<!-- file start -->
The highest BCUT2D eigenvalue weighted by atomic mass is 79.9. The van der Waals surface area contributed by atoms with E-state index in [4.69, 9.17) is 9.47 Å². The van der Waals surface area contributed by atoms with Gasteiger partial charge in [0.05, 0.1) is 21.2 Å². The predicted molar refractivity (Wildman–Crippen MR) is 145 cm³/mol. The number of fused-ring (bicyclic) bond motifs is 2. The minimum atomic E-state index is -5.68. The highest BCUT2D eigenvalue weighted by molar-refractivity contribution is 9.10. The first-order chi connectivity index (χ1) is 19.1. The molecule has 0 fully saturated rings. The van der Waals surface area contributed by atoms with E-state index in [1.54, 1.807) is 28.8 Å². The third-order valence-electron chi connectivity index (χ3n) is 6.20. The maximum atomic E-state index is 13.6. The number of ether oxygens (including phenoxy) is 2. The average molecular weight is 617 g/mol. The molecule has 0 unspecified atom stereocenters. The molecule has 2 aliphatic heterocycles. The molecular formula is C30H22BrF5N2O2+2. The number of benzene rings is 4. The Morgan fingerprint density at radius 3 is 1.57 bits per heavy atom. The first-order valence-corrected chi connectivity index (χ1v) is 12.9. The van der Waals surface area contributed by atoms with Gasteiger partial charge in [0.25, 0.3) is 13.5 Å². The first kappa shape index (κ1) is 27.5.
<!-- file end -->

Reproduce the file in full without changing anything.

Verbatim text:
The highest BCUT2D eigenvalue weighted by atomic mass is 79.9. The van der Waals surface area contributed by atoms with E-state index in [4.69, 9.17) is 9.47 Å². The van der Waals surface area contributed by atoms with Gasteiger partial charge in [0.05, 0.1) is 21.2 Å². The predicted molar refractivity (Wildman–Crippen MR) is 145 cm³/mol. The number of fused-ring (bicyclic) bond motifs is 2. The minimum atomic E-state index is -5.68. The highest BCUT2D eigenvalue weighted by molar-refractivity contribution is 9.10. The first-order chi connectivity index (χ1) is 19.1. The molecule has 0 fully saturated rings. The van der Waals surface area contributed by atoms with E-state index in [1.54, 1.807) is 28.8 Å². The third-order valence-electron chi connectivity index (χ3n) is 6.20. The maximum atomic E-state index is 13.6. The number of ether oxygens (including phenoxy) is 2. The average molecular weight is 617 g/mol. The molecule has 0 unspecified atom stereocenters. The molecule has 2 aliphatic heterocycles. The molecular formula is C30H22BrF5N2O2+2. The number of benzene rings is 4. The Morgan fingerprint density at radius 3 is 1.57 bits per heavy atom. The first-order valence-corrected chi connectivity index (χ1v) is 12.9. The van der Waals surface area contributed by atoms with Gasteiger partial charge in [0.25, 0.3) is 13.5 Å². The first kappa shape index (κ1) is 27.5.